Unraveling complex exposure-burial histories of bedrock surfaces under ice sheets by integrating cosmogenic nuclide concentrations with climate proxy records
2008 (English)In: Geomorphology, Vol. 99, no 1-4, 139-149 p.Article in journal (Refereed) Published
The production, accumulation, and decay of cosmogenic radionuclides in rock surfaces subjected to episodes of exposure and burial by ice results in nuclide concentrations in present day rock surfaces that can be used to address a variety of questions in glacial geomorphology and Quaternary geology. Of particular importance is the fact that these nuclide concentrations reflect both the timing of initial exposure of the rock surface and the chronology of subsequent exposure, burial, and erosion episodes. For landscapes where geomorphic evidence indicates that little/no erosion occurred, constraining the timing of initial exposure and the number of phases of exposure and burial that a rock surface has been subjected to is possible using multiple cosmogenic radionuclide concentrations combined with proxies for the timing and duration of periods of ice cover, such as ice core or marine isotope records. However, interpretations based on this approach require determination of an appropriate cutoff value to separate the proxy record into ice-free and ice-covered conditions and assessment of the sensitivity of the results to different cutoff values.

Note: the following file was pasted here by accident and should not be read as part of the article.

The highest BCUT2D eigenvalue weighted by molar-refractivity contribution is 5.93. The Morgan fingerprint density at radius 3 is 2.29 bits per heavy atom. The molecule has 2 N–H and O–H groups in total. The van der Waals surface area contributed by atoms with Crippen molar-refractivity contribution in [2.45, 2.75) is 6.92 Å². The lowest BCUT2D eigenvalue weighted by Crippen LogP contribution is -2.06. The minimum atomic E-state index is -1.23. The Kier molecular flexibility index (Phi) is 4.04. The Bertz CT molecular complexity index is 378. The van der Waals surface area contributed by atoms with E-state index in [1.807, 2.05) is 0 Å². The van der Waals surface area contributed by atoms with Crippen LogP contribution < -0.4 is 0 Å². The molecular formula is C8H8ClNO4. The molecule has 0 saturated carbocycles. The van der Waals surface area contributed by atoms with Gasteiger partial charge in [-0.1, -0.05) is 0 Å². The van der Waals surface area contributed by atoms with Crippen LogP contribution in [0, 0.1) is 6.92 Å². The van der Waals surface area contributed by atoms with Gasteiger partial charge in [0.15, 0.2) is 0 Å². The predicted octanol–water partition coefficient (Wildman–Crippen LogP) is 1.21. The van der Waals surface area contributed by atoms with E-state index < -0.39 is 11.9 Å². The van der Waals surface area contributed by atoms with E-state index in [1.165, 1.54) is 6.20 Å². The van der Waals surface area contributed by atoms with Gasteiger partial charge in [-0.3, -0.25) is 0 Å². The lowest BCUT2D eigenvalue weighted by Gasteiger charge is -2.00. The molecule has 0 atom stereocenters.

We have developed a numerical model to evaluate variations in total exposure and burial durations as a function of different proxy records and cutoff values. This program is available at http://www.missouri.edu/~liyk/ClimateProxyCurve.zip. Initial results for sites in West Antarctica and northern Sweden show that the method provides a quick and robust way to derive best-fit cutoff values and chronologies of burial and exposure, and small changes in cutoff values can result in significant shifts in results. The method described here provides new insight into the interpretation and reliability of multiple nuclide samples. This approach also has the potential to provide improved constraints for ice sheet dynamics and landscape evolution, and a means to assess the sensitivity of calculated initial exposure dates to assumptions about ice sheet history.
Place, publisher, year, edition, pages
2008. Vol. 99, no 1-4, 139-149 p.
Cosmogenic nuclides, Ice sheet, Complex burial-exposure histories, Surface exposure dating
IdentifiersURN: urn:nbn:se:su:diva-16979ISI: 000257696000011OAI: oai:DiVA.org:su-16979DiVA: diva2:183499
This work was supported by the National Science Foundation Grant OPP-0138486 to Harbor and Swedish Research Council Grant G-AA/GU 621-2001-2331 to Stroeven.2009-01-012009-01-012011-01-10Bibliographically approved